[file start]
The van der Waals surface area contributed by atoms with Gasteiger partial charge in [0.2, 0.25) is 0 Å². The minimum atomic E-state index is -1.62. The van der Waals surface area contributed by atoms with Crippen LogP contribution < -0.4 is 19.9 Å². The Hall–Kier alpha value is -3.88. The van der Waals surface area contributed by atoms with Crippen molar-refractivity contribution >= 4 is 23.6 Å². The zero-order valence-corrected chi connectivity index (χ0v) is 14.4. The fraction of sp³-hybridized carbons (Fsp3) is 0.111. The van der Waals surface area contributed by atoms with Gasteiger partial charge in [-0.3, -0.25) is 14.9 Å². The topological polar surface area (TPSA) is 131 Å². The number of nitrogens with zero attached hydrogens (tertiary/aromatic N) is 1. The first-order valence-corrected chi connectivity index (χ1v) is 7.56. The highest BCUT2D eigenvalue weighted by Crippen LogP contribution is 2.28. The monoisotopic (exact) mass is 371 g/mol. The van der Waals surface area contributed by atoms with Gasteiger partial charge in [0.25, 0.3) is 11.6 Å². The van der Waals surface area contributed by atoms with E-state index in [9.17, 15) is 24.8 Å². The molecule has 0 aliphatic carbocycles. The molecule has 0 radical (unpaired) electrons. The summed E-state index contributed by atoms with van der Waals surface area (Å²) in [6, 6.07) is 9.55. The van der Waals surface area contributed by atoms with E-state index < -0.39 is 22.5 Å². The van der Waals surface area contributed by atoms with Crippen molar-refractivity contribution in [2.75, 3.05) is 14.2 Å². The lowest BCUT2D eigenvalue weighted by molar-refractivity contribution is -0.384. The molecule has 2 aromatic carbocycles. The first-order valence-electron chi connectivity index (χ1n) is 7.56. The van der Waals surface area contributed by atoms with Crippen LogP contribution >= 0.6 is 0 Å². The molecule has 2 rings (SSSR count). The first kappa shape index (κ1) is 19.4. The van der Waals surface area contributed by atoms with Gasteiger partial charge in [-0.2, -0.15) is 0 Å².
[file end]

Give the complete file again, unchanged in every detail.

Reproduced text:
The van der Waals surface area contributed by atoms with Gasteiger partial charge in [0.2, 0.25) is 0 Å². The minimum atomic E-state index is -1.62. The van der Waals surface area contributed by atoms with Crippen LogP contribution < -0.4 is 19.9 Å². The Hall–Kier alpha value is -3.88. The van der Waals surface area contributed by atoms with Crippen molar-refractivity contribution >= 4 is 23.6 Å². The zero-order valence-corrected chi connectivity index (χ0v) is 14.4. The fraction of sp³-hybridized carbons (Fsp3) is 0.111. The van der Waals surface area contributed by atoms with Gasteiger partial charge in [-0.3, -0.25) is 14.9 Å². The topological polar surface area (TPSA) is 131 Å². The number of nitrogens with zero attached hydrogens (tertiary/aromatic N) is 1. The first-order valence-corrected chi connectivity index (χ1v) is 7.56. The highest BCUT2D eigenvalue weighted by Crippen LogP contribution is 2.28. The monoisotopic (exact) mass is 371 g/mol. The van der Waals surface area contributed by atoms with Gasteiger partial charge in [0.25, 0.3) is 11.6 Å². The van der Waals surface area contributed by atoms with E-state index in [9.17, 15) is 24.8 Å². The molecule has 0 aliphatic carbocycles. The molecule has 0 radical (unpaired) electrons. The summed E-state index contributed by atoms with van der Waals surface area (Å²) in [6, 6.07) is 9.55. The van der Waals surface area contributed by atoms with E-state index < -0.39 is 22.5 Å². The van der Waals surface area contributed by atoms with Crippen molar-refractivity contribution in [2.75, 3.05) is 14.2 Å². The lowest BCUT2D eigenvalue weighted by molar-refractivity contribution is -0.384. The molecule has 2 aromatic carbocycles. The first-order valence-electron chi connectivity index (χ1n) is 7.56. The van der Waals surface area contributed by atoms with Crippen LogP contribution >= 0.6 is 0 Å². The molecule has 2 rings (SSSR count). The first kappa shape index (κ1) is 19.4. The van der Waals surface area contributed by atoms with Gasteiger partial charge in [-0.2, -0.15) is 0 Å².